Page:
OJ Simpson is on Twitter now. It's pretty weird. He's sharing his thoughts on everything from the democratic presidential debates to cyber security and gun violence.

The juice has wisdom he believes you need to hear. Every video starts with "Hello Twitter world" and ends with "I'm just saying" followed by a friendly "take care".

Seems like everyone, no matter how dodgy, thinks their special opinions are worth sharing. So anyway, here are my special opinions for the week. Your kids are average, there should be personal drinking licences and grown-ups need to stop freaking out whenever someone says something mean about them.


Your kids are average

Everyone thinks their children are amazing and uniquely talented. They can't all be. Chances are you have nice average offspring. Which is great.

I went to the School of Rock Musical in Brisbane last weekend. Those kids are genuinely talented. Insanely brilliant. All the rock instruments in the show are played by children acting their real ages. So you get a 10-year-old behind the drums who is as good as any adult you'll ever see.

The show is coming to New Zealand next month. It's a rollicking good time. I had a smile on my face right through. It started to hurt near the end. Based on the 2004 Jack Black movie and produced by Andrew Lloyd Webber School of Rock has grossed hundreds of millions of dollars around the world.

The guy playing lead character Dewey Finn was great. But adults are adults, you'd expect a big-budget musical to find talented grown-ups. Where did they find the kids? I didn't even know children like this existed.

Perfect comic timing, spectacular pipes and real rock music chops. We all know wellbeing is the most important thing in. These kids looked pretty happy. Yours might be happier. But lovely as they are, your children are almost certainly not as talented as the cast of The School of Rock. So take them along.

Auckland schoolgirl Sophie Brown, 15, whose song Lifeline will be performed in the School of Rock musical. Photo / Supplied
Auckland schoolgirl Sophie Brown, 15, whose song Lifeline will be performed in the School of Rock musical. Photo / Supplied

It might just inspire them towards excellence. Either way it'll entertain the hell out of the whole family. Great show. Obviously I don't need to take my kids They are uniquely special and amazing already.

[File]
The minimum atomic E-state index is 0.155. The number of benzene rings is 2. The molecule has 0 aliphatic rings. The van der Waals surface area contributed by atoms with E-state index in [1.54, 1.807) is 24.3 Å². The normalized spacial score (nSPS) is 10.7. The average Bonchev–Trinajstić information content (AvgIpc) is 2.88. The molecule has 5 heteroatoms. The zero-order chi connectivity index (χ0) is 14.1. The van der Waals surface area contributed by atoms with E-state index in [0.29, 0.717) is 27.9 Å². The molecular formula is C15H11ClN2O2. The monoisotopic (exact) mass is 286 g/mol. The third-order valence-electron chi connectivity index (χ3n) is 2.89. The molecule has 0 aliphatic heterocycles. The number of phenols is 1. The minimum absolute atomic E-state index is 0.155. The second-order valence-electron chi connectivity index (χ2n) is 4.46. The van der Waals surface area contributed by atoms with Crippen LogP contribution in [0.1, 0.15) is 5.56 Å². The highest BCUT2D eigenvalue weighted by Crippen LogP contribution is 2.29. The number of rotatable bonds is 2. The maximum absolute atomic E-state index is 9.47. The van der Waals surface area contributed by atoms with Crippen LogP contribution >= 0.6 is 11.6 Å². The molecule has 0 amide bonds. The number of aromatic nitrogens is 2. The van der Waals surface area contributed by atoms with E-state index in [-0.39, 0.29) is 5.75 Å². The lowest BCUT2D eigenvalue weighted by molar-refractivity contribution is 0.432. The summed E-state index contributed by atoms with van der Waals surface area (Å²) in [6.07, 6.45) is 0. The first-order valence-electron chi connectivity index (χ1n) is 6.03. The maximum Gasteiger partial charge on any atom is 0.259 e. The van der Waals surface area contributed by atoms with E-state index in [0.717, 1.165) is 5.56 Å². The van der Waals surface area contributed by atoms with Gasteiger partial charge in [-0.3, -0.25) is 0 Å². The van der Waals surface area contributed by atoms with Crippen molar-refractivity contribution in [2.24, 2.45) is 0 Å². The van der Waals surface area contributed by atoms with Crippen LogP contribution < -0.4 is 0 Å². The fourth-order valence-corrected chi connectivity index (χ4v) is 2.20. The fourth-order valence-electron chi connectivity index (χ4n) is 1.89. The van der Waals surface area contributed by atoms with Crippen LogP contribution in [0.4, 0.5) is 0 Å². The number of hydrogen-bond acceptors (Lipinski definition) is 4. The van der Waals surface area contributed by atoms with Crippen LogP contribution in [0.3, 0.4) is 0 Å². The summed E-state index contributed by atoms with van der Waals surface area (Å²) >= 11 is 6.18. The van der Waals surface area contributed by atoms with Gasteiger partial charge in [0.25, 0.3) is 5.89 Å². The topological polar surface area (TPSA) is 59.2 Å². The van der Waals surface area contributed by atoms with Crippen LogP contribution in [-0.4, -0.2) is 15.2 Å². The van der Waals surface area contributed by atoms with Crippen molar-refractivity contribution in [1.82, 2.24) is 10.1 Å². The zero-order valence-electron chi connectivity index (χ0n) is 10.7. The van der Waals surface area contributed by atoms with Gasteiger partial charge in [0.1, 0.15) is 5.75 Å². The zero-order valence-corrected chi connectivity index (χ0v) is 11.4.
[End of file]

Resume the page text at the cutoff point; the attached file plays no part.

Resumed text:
There should be drinking licences.

A 28-year-old woman was in a bind last Tuesday. While intoxicated she had grabbed a constable's genitals from behind, causing "excruciating pain, bruising and swelling".

Turns out drink had been a factor in previous convictions, including assault and drink driving. If there was a drinking licence she'd have hers taken off her.


Most New Zealanders drink responsibly. We don't get in fights, don't drunk drive and don't grab cop's bits from behind.

A tiny percentage of our population do these bad things. Yet booze laws are focused completely on them. Surely we should be treated on the basis of our behaviour not theirs. On the content of our drinking character.

So how about licences that afford drinking freedoms. You turn 18, you go to a special course and get your drinking licence. You answer some multi-choice questions. Then a drinking test officer takes you out for a night.

If you behave you get your licence. The licence means you can buy alcohol free from punitive taxes and enter bars even when intoxicated. But if you attack someone, rob somewhere or drive drunk you lose your drinking licence and all the rights that come with it. No booze for you.

Currently our alcohol laws punish all of us to get to the bad drunks. The drinking licence would treat you with respect until you show you don't deserve it.

Proper adults can handle nasty words

Last week the Auckland Council urged members of the public to stop abusing officials on social media. Seems hopeful.


Nasty comments have always been a part of life. You can't expect to be completely protected from meanness. So learn how to deal with it. That's one of the key differences between being an adult and being a child. You learn to deal with unpleasant things like paying taxes, working all the time and the unstoppable march towards decay and death.

All these things hurt more than someone's half-arse opinion on social media. If these Auckland Council officials are proud of what they do and who they are, who cares what a few rude people say?

Some of the nasty stuff might even be constructive. Either way proper adults who have bothered to grow up can handle a few mean words here and there.

I'm just saying ... take care.